Police use water cannons to disperse protesting students

FARIDKOT: The police used water cannons and fired tear gas shells to disperse a gathering of about 200 members of the Punjab Students’ Union and the Naujawan Bharat Sabha when they were marching towards the Deputy Commissioner’s office here on Saturday.

Police use water cannons to disperse protesting students

Students brave water cannons during a protest in Faridkot on Saturday. Tribune photo

editorial@tribune.com

Tribune News Service

Faridkot, December 7

The police used water cannons and fired tear gas shells to disperse a gathering of about 200 members of the Punjab Students’ Union and the Naujawan Bharat Sabha when they were marching towards the Deputy Commissioner’s office here on Saturday. The police also allegedly wielded lathis on the occasion.

Demanding justice for a woman doctor, who has accused a senior doctor in Guru Gobind Singh Medical College and Hospital of sexual harassment, the protesters have been sitting on a dharna in front of the mini-secretariat here for over a month.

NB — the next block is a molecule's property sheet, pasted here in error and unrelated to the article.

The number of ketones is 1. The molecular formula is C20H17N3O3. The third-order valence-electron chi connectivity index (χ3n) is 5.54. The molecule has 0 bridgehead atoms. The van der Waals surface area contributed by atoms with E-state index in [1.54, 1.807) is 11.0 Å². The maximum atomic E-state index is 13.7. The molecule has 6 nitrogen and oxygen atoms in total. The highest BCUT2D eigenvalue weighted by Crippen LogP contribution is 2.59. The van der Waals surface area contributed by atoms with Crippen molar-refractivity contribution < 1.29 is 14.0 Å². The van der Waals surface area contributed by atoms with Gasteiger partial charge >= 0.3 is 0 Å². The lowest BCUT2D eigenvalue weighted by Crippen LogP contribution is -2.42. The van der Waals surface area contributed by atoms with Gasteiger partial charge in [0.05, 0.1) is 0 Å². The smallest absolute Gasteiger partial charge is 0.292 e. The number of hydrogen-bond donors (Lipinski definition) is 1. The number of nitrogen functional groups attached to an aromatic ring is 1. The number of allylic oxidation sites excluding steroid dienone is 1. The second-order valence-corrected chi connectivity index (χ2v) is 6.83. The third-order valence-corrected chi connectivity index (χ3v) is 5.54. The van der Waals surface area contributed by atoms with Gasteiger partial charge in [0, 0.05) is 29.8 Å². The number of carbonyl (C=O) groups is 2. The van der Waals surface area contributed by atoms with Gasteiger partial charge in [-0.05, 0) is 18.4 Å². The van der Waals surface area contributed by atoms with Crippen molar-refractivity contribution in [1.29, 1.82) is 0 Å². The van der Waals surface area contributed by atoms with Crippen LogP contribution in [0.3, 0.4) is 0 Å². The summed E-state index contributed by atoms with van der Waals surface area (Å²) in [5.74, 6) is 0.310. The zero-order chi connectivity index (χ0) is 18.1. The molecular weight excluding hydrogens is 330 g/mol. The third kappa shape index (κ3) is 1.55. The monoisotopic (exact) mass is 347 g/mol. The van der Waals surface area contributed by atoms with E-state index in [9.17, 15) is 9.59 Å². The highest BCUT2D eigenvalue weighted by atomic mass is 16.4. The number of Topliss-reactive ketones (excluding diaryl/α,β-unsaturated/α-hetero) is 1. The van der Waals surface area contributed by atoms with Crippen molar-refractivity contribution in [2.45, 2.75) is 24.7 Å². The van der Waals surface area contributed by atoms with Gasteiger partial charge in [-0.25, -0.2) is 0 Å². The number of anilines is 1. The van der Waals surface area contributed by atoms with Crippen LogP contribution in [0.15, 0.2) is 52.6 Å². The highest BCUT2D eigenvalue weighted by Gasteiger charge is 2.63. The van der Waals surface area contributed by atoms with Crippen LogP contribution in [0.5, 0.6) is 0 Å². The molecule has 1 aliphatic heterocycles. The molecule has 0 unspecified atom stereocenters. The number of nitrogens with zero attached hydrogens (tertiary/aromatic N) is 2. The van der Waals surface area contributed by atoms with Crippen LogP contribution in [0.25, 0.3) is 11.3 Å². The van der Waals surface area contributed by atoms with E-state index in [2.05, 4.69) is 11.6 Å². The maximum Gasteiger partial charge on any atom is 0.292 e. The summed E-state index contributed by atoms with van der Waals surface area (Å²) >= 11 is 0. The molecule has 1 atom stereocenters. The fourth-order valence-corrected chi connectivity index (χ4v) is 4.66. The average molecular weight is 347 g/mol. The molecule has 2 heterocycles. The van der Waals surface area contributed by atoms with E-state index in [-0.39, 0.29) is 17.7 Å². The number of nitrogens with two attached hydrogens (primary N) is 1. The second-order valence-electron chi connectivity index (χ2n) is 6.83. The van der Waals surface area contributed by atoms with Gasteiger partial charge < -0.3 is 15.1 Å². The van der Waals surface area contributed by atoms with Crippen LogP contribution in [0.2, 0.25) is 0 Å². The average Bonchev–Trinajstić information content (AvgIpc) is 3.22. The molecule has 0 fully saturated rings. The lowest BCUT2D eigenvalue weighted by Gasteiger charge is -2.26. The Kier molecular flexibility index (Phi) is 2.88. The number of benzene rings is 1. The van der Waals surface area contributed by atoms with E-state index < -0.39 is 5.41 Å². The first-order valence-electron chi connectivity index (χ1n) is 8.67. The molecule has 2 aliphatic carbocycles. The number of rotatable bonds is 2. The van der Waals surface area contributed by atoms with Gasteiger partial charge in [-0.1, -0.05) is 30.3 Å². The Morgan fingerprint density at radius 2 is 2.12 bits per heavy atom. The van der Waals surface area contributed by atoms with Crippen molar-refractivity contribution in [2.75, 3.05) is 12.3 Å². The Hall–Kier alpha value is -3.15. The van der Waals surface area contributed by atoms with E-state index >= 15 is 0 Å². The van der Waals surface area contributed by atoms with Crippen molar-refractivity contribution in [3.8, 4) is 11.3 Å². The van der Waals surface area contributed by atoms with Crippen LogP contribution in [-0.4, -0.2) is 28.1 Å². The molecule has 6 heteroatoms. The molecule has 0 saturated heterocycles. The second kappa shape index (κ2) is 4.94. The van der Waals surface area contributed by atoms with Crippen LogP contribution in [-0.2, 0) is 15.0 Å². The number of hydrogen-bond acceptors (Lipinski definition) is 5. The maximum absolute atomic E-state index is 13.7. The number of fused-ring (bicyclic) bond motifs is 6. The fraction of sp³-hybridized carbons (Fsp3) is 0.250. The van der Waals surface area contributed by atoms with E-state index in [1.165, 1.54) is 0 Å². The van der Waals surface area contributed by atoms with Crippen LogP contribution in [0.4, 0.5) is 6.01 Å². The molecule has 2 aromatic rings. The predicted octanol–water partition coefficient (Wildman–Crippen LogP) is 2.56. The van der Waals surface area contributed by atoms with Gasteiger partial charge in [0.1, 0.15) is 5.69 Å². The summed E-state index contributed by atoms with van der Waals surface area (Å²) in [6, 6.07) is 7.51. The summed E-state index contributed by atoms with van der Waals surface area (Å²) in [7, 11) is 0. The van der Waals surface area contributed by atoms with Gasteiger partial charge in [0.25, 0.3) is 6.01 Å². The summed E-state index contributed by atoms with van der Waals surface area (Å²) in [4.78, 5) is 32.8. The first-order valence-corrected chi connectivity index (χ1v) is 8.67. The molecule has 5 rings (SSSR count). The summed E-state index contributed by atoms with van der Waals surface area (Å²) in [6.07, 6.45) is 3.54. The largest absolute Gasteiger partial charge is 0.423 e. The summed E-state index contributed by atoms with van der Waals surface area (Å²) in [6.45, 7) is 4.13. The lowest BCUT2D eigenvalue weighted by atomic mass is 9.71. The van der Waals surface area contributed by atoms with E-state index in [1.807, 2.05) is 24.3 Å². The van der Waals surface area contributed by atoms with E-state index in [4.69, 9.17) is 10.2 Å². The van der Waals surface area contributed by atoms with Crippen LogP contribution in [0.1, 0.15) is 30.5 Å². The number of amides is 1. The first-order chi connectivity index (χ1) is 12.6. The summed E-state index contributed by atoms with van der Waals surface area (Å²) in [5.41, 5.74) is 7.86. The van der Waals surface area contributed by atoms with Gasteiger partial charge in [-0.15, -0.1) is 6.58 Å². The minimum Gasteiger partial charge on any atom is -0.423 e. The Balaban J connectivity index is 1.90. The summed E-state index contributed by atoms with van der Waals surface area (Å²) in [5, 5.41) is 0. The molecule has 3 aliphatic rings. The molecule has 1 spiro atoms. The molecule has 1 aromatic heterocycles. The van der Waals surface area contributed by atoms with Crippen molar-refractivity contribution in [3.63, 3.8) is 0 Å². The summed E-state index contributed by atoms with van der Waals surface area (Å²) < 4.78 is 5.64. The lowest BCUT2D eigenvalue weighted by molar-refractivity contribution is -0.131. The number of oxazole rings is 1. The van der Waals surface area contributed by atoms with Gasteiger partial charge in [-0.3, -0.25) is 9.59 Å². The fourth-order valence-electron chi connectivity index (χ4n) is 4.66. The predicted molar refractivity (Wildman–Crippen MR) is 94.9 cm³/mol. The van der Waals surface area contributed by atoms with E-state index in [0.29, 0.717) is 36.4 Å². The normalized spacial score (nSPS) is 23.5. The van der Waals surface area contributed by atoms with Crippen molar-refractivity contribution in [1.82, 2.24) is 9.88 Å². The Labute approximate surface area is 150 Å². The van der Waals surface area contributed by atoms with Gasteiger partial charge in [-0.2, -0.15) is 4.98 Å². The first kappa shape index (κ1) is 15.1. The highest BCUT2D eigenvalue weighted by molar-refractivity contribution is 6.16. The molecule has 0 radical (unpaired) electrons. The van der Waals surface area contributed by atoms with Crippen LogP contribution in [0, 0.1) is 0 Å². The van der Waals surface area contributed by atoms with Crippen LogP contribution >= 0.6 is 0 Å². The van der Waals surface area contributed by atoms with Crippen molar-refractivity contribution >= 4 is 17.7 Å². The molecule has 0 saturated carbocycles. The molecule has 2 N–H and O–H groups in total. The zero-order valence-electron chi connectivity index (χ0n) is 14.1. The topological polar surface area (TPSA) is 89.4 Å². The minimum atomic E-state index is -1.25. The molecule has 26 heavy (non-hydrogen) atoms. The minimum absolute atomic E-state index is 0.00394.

On Saturday, the protesters were taking out a march towards the DC office. The police had installed barricades from stopping them to enter the DC office.

It is alleged that when the protestors tried to remove the barricades, a clash erupted between police personnel and the agitators. Thereafter, the police resorted to water cannons, tear gas shells and lathis.

Though the protesters claimed that 15 students got injured in police action and they were hospitalised, the police said breaking of the barricades and attempt to enter the DC office forcibly were serious offences, but they exercised resistance to push back the students with least force.

The police said water cannons and tear gas shells were used to disperse the agitators. However, they denied the allegations of resorting to lathicharge. Rajbir Singh, SHO, Faridkot police station, said a case under Section 332, 353, 186, 283, 148 and 149 of the IPC had been registered.

In her complaint, the woman doctor had alleged that since 2016 when she was selected for a postgraduate course in a college department, she was being harassed by her head of department (HoD).

“As I declined to succumb to various pressure tactics of the HoD during my three-year academic training period under his command, the latter continued to harass me even after I had completed my course in June, 2019,” alleged the complainant.

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